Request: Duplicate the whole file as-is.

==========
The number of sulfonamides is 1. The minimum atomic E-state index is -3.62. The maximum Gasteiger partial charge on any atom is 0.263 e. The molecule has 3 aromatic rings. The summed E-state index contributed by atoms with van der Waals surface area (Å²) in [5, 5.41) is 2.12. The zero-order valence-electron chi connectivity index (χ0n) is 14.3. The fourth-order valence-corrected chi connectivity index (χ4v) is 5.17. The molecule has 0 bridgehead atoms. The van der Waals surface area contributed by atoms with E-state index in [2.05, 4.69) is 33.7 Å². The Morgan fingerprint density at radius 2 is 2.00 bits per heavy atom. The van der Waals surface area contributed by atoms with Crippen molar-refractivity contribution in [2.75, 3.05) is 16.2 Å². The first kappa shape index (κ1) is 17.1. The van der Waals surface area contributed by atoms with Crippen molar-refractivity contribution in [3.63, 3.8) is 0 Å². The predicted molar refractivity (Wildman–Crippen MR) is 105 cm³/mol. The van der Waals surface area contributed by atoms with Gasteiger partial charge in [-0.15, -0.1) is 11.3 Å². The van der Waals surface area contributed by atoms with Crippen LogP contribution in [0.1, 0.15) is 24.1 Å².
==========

The number of sulfonamides is 1. The minimum atomic E-state index is -3.62. The maximum Gasteiger partial charge on any atom is 0.263 e. The molecule has 3 aromatic rings. The summed E-state index contributed by atoms with van der Waals surface area (Å²) in [5, 5.41) is 2.12. The zero-order valence-electron chi connectivity index (χ0n) is 14.3. The fourth-order valence-corrected chi connectivity index (χ4v) is 5.17. The molecule has 0 bridgehead atoms. The van der Waals surface area contributed by atoms with E-state index in [2.05, 4.69) is 33.7 Å². The Morgan fingerprint density at radius 2 is 2.00 bits per heavy atom. The van der Waals surface area contributed by atoms with Crippen molar-refractivity contribution in [2.75, 3.05) is 16.2 Å². The first kappa shape index (κ1) is 17.1. The van der Waals surface area contributed by atoms with Crippen molar-refractivity contribution in [3.63, 3.8) is 0 Å². The predicted molar refractivity (Wildman–Crippen MR) is 105 cm³/mol. The van der Waals surface area contributed by atoms with Gasteiger partial charge in [-0.15, -0.1) is 11.3 Å². The van der Waals surface area contributed by atoms with Crippen LogP contribution in [0.1, 0.15) is 24.1 Å².